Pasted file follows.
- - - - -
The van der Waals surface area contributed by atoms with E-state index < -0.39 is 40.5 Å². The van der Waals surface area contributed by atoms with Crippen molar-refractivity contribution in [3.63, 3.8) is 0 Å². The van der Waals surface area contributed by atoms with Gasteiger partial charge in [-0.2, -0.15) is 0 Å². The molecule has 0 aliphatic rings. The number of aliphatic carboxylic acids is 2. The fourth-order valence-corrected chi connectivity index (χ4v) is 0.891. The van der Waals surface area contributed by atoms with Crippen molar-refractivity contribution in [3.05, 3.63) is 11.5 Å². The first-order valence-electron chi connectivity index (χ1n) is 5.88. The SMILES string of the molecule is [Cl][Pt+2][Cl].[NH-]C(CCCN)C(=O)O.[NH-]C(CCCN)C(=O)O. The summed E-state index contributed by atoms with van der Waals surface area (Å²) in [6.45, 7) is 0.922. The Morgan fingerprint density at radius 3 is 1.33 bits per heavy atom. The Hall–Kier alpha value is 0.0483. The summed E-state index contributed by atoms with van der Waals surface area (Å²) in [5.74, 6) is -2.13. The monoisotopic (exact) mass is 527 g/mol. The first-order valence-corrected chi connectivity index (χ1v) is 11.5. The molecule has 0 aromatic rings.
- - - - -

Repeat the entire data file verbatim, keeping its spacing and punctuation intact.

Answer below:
The van der Waals surface area contributed by atoms with E-state index < -0.39 is 40.5 Å². The van der Waals surface area contributed by atoms with Crippen molar-refractivity contribution in [3.63, 3.8) is 0 Å². The van der Waals surface area contributed by atoms with Gasteiger partial charge in [-0.2, -0.15) is 0 Å². The molecule has 0 aliphatic rings. The number of aliphatic carboxylic acids is 2. The fourth-order valence-corrected chi connectivity index (χ4v) is 0.891. The van der Waals surface area contributed by atoms with Crippen molar-refractivity contribution in [3.05, 3.63) is 11.5 Å². The first-order valence-electron chi connectivity index (χ1n) is 5.88. The SMILES string of the molecule is [Cl][Pt+2][Cl].[NH-]C(CCCN)C(=O)O.[NH-]C(CCCN)C(=O)O. The summed E-state index contributed by atoms with van der Waals surface area (Å²) in [6.45, 7) is 0.922. The Morgan fingerprint density at radius 3 is 1.33 bits per heavy atom. The Hall–Kier alpha value is 0.0483. The summed E-state index contributed by atoms with van der Waals surface area (Å²) in [5.74, 6) is -2.13. The monoisotopic (exact) mass is 527 g/mol. The first-order valence-corrected chi connectivity index (χ1v) is 11.5. The molecule has 0 aromatic rings.